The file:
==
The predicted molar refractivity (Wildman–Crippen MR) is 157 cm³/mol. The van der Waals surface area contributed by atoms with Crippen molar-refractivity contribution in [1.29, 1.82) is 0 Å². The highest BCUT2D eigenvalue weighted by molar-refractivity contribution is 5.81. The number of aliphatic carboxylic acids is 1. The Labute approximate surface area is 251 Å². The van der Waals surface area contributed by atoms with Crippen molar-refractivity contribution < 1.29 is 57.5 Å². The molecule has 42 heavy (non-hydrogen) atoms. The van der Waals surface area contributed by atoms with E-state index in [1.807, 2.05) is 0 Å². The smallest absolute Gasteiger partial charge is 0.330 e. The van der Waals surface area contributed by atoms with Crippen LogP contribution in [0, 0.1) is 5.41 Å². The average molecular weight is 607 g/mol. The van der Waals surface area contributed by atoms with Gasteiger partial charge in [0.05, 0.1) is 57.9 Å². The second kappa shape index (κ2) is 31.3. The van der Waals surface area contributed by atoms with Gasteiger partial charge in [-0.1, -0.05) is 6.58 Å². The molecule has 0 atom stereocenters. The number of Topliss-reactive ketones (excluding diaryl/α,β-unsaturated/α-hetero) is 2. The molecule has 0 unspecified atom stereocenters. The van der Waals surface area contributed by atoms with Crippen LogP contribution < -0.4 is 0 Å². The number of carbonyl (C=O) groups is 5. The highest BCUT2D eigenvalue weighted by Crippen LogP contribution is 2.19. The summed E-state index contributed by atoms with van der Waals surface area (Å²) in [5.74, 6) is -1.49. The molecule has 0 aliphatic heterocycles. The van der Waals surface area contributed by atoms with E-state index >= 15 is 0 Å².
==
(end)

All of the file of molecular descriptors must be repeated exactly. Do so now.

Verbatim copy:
The predicted molar refractivity (Wildman–Crippen MR) is 157 cm³/mol. The van der Waals surface area contributed by atoms with Crippen molar-refractivity contribution in [1.29, 1.82) is 0 Å². The highest BCUT2D eigenvalue weighted by molar-refractivity contribution is 5.81. The number of aliphatic carboxylic acids is 1. The Labute approximate surface area is 251 Å². The van der Waals surface area contributed by atoms with Crippen molar-refractivity contribution < 1.29 is 57.5 Å². The molecule has 42 heavy (non-hydrogen) atoms. The van der Waals surface area contributed by atoms with E-state index in [1.807, 2.05) is 0 Å². The smallest absolute Gasteiger partial charge is 0.330 e. The van der Waals surface area contributed by atoms with Crippen LogP contribution in [0, 0.1) is 5.41 Å². The average molecular weight is 607 g/mol. The van der Waals surface area contributed by atoms with Gasteiger partial charge in [0.05, 0.1) is 57.9 Å². The second kappa shape index (κ2) is 31.3. The van der Waals surface area contributed by atoms with Gasteiger partial charge in [-0.1, -0.05) is 6.58 Å². The molecule has 0 atom stereocenters. The number of Topliss-reactive ketones (excluding diaryl/α,β-unsaturated/α-hetero) is 2. The molecule has 0 unspecified atom stereocenters. The van der Waals surface area contributed by atoms with Crippen LogP contribution < -0.4 is 0 Å². The number of carbonyl (C=O) groups is 5. The highest BCUT2D eigenvalue weighted by Crippen LogP contribution is 2.19. The summed E-state index contributed by atoms with van der Waals surface area (Å²) in [5.74, 6) is -1.49. The molecule has 0 aliphatic heterocycles. The van der Waals surface area contributed by atoms with E-state index >= 15 is 0 Å².